“I am raping Amelia’s eyes RIGHT NOW with these words, forcing her innocent little eyes to look over my handiwork, wanting her to know that when she gets to the end of this sentence I will spilled [sic] my seed all over a printout of her doughy, 6/10 at best face.”
This is just one of the many messages posted about me on 4Chan after I broke a story about how some of its users were replacing racial slurs with the words “Google” and “Skype”. Its tone will not be particularly shocking or striking to anyone who has visited the anonymous online forum, which has previously goaded a man live-streaming his suicide attempt, hidden pornography in Hannah Montana clips and uploaded them – in their thousands – to YouTube, and repeatedly sent pictures of a girl’s decapitated body to her father after she died in a car crash. In the thirteen years 4Chan has existed, multiple users have been arrested for cyber-bullying and sharing child-pornography via the site.
But now 4Chan is in a different kind of trouble: financial. The site’s owner, Hiroyuki Nishimura, posted on its /qa/ – question and answer – board to disclose that he can no longer afford to keep the site running as is. “We had tried to keep 4Chan as is. But I failed. I am sincerely sorry,” he wrote. His plans to reduce costs include closing some of the boards, introducing more adverts, or charging users, but it is not yet apparent what will happen to the site.
It most likely won’t die – or at least not yet. But this hasn’t stopped many – most notably Brianna Wu, a videogame developer who argued with 4Chan users during GamerGate – celebrating its demise. And shouldn’t we join in? After all, doesn’t the death of 4Chan pave the way for a happier, nicer internet?
The problem is that 4Chan isn’t one homogenous entity. Most of the trouble comes from its /b/ (random) and /pol/ (politically incorrect) boards, but even within these there are dissenting voices and differing opinions. On one thread someone can submerge a toad in vodka before cruelly tying it to balloons and launching it to the skies, while on another users can uncover the personal information of a man abusing cats and report him to the authorities.
We shouldn’t protect 4Chan just because it occasionally does nice things (on another occasion, posters sent hundreds of birthday cards to a lonely 90-year-old WW2 veteran). We should protect it because it does awful things. We should protect it because it is racist, sexist, misogynistic, and thinks my face is a six out of ten. Not because of some glorified notion of free speech (though that is important), but because deleting awfulness from the internet doesn’t delete it from real life.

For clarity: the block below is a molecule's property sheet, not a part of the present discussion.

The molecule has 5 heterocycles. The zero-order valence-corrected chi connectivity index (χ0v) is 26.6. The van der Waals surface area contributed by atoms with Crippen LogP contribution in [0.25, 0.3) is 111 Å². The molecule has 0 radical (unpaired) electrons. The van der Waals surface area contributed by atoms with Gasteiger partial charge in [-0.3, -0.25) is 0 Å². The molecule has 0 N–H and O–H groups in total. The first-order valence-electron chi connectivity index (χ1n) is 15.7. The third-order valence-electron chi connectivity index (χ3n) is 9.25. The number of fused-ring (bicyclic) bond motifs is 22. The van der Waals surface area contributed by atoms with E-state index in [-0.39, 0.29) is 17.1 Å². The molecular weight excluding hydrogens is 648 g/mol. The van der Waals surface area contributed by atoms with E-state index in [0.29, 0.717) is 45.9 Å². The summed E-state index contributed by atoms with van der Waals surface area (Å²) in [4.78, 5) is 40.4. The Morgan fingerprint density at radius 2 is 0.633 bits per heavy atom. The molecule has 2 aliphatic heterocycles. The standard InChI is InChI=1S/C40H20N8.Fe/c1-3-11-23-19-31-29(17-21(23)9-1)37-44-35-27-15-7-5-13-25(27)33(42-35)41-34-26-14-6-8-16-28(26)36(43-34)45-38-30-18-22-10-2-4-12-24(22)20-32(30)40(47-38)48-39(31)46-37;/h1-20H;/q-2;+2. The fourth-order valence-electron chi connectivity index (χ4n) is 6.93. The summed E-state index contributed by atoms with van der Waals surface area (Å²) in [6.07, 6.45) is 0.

(This is the point, by the way, where 4Chan members can feel free to pop over to my Twitter to call me a cuck.)
You might want to argue, right about now, that 4Chan is a place where opinions become radicalised, leading more people to be more awful than they ever would be alone – and you’d be right. But if it didn’t exist, we’d become those people. Without access to dissenting views online, we would become trapped in our own echo chambers, shocked when we lose general elections or people actually vote for Donald Trump.
I’m not saying that we should all head over to 4Chan and conclude, “Oh yes, jolly good, Hitler did do nothing wrong.” I’m saying that it’s important for everyone – them and us – to be exposed to different views, not least to know what we’re up against. If 4Chan disappeared, so would its users. But they wouldn’t be gone – they’d still be thinking the same things – we just wouldn’t be able to see them.
Beyond letting us Know Our Enemy — 4Chan also needs to exist as one of the last bastions of a free internet. We might not like what happens when people are given total anonymity, but we should still protect our right to it. Fewer and fewer companies and people (hello Mr. Zuckerberg) are controlling the internet, and we are placidly putting the power in their hands.
The reason 4Chan users are replacing racial slurs with the word “Google” is because the company created a new tool, Conversation AI, that will censor hateful messages. While this sounds great in theory, it is faulty in practice, ranking “I shit you not” as highly offensive. But more importantly, even if the tool was perfect, do we really want to give the power to censor the internet to one company? Once 4Chan is censored, where would it stop? First they came for the 4Chan, etc., etc., cat memes.
It would be fantastic if we lived in a world where deleting 4Chan also meant the automatic elimination of prejudice, discrimination, and hate speech from the world. But it doesn’t. The only way to tackle these things – however idealistic it sounds – is through education and discussion. It is unlikely, of course, that you or I will ever change the mind of a single 4Chan user, but that doesn’t mean we shouldn’t have the option to try.